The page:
INDIAN INDUSTRIES Vs. INDIAN TRADERS PVT. LTD.
HIGH COURT OF ORISSA
Indian Traders Pvt. Ltd.
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R.N.Misra, J. -
(1.) APPELLANT obtained an agency of distributorship for the State of Orissa from the Respondent. The agreement of agency had an arbitration clause. The said arbitration clause provided that in the event of dispute each of the parties would be entitled to nominate an arbitrator and in the event of disagreement between the two arbitrators, an umpire would be chosen as provided by the Arbitration clause. When dispute arose, Plaintiff gave notice for arbitration and nominated its arbitrator. Defendant having failed to comply with the notice within the statutory period, Plaintiff's nominee proceeded to deal with the dispute and passed an award on 16 -8 -1965. The award was filed in the Court of the Subordinate Judge, 1st Class, Delhi, for being made a rule of the Court. Objection was raised on the ground that (i) one S.K. Jajodia who had signed the agreement on behalf of the Appellant had no authority to enter into the agreement; (ii) the arbitrator who passed the award happened to be the son of the advocate of the Plaintiff and his appointment was a nullity; (iii) no notice had been served on the Defendant and (iv) the Delhi Court had no jurisdiction to make the award a rule of the Court. All the objections were overruled and the award was made a rule of the Court. The matter was carried in appeal to the Delhi High Court which upheld the decision of the learned Subordinate Judge on all Courts against the Defendant except that the Delhi Court had no jurisdiction to entertain the award for being made a rule of the Court. Thereupon, an application was made to the Court of the learned Subordinate Judge at Cuttack under Section 17 of the Arbitration Act. On notice from the Court at Cuttack, one Madanlal Upadhyaya filed an objection contending that there was no existence of any firm known as Indian Industries situated at 14 Contonment Road at Cuttack and on enquiry the objector gathered that such a firm had existed a long time back and its proprietor was Sri Biswanath Rice Mills Pvt. Limited, but the said firm had been closed down from 1964. The objector thus did not represent the Defendant and appeared to have filed the objection on his own behalf. The learned Subordinate Judge having rejected the objection on merit, the appeal has been carried to this Court by Sri S.K. Jajodia in the name of the Defendant.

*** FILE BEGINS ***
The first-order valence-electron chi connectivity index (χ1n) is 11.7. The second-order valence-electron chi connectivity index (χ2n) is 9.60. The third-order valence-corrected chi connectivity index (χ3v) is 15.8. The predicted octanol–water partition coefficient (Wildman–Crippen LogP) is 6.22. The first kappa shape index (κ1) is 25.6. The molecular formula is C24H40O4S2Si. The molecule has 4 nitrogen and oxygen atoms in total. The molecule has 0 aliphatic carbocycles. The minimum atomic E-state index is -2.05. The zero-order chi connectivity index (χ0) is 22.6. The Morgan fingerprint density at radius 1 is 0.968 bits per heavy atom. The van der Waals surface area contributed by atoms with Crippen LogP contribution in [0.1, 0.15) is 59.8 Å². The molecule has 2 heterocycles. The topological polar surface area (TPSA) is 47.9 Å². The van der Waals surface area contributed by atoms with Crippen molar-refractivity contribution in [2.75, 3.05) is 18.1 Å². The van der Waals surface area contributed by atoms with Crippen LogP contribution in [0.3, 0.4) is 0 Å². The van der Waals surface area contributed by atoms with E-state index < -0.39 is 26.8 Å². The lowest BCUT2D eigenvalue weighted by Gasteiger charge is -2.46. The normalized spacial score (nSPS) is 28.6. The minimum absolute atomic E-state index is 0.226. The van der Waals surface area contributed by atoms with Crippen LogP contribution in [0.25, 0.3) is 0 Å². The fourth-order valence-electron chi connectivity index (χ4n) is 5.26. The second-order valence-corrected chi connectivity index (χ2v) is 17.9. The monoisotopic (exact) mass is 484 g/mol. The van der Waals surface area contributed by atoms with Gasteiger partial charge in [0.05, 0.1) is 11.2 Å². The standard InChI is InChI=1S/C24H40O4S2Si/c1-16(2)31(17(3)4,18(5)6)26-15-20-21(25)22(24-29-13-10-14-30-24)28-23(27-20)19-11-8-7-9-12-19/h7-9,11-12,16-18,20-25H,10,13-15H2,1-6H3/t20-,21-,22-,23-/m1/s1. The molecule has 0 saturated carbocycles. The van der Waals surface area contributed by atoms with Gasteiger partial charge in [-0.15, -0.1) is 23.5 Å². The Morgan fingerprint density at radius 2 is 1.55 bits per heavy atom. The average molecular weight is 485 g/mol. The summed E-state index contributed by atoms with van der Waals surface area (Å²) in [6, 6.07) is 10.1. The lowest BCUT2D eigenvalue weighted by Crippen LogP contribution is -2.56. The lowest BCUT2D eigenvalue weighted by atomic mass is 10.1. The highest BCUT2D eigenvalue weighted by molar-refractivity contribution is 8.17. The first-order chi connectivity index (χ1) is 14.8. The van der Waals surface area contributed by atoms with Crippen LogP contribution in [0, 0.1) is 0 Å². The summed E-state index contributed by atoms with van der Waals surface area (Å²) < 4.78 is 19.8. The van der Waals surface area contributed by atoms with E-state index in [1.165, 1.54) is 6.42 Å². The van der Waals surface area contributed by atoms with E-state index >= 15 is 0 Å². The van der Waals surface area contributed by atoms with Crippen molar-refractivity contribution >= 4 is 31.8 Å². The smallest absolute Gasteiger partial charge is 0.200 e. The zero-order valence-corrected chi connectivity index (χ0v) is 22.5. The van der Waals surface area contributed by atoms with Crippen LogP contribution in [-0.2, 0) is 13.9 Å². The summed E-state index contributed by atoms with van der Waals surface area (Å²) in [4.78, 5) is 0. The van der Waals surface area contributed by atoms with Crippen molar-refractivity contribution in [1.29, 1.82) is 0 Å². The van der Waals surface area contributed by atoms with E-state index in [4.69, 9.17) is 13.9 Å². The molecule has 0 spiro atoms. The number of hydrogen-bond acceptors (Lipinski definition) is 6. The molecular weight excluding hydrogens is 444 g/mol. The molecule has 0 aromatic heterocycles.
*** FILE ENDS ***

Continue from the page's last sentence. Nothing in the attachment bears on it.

(2.) A preliminary objection has been raised by' the Plaintiff Respondent that the appeal is not maintainable in this Court in view or the fact that the matter is not conveyed either under Section 17 of Section 39 of the Arbitration Act. Under Section 17 no appeal would lie from the decree except on the ground that the decree is in excess of, or not otherwise in accordance with, the award. As a fact, the decree of the learned Subordinate Judge does not suffer from either of the vices indicated in the section. Section 39(1) of the Arbitration Act provides for an appeal against the following orders:
(i) superseding an arbitration;
(ii) order on an award stated in the form of a special case;
(iii) modifying or correcting an award;
(iv) filing or refusing to file an arbitration agreement;
(v) staying or refusing to stay legal proceedings where there is an arbitration agreement;
(vi) setting aside or refusing to set aside an award.
The impugned decision of the learned Subordinate Judge does not come under any of the classes. I am, therefore, inclined to agree with the submission of Respondent's counsel that the appeal does not lie to this Court.
Even on merit, I see no point in support of the appeal. The objection before the learned Subordinate Judge was by a person who seems to have no connection with the Defendant. In fact, the existence of the Defendant was denied in the objection petition. In the circumstances, it must be held that there was no objection before the learned Subordinate Judge. The Appellant at one stage had disputed the authority of S.K. Jajodia to enter into the agreement with the Plaintiff providing for arbitration. The same S.K. Jajodia has now preferred the appeal. Mr. Sinha for this Appellant contends that even if it is considered that no objection has at all been filed in the Court of the learned Subordinate Judge, treating the decree to be ex parte, an appeal could be carried to this Court. On principle, the submission appears to be tenable, but as the appeal is provided either under Section 17 or Section 39 of the Arbitration Act and neither of the provisions is applicable, the appeal is not maintainable. Besides, the points raised ale essentially factual and objection at the appropriate stage having not been raised, it is difficult to entertain them in appeal for the first time.
(3.) FOR the reasons indicated above, this appeal has to fail. I make no order for costs.
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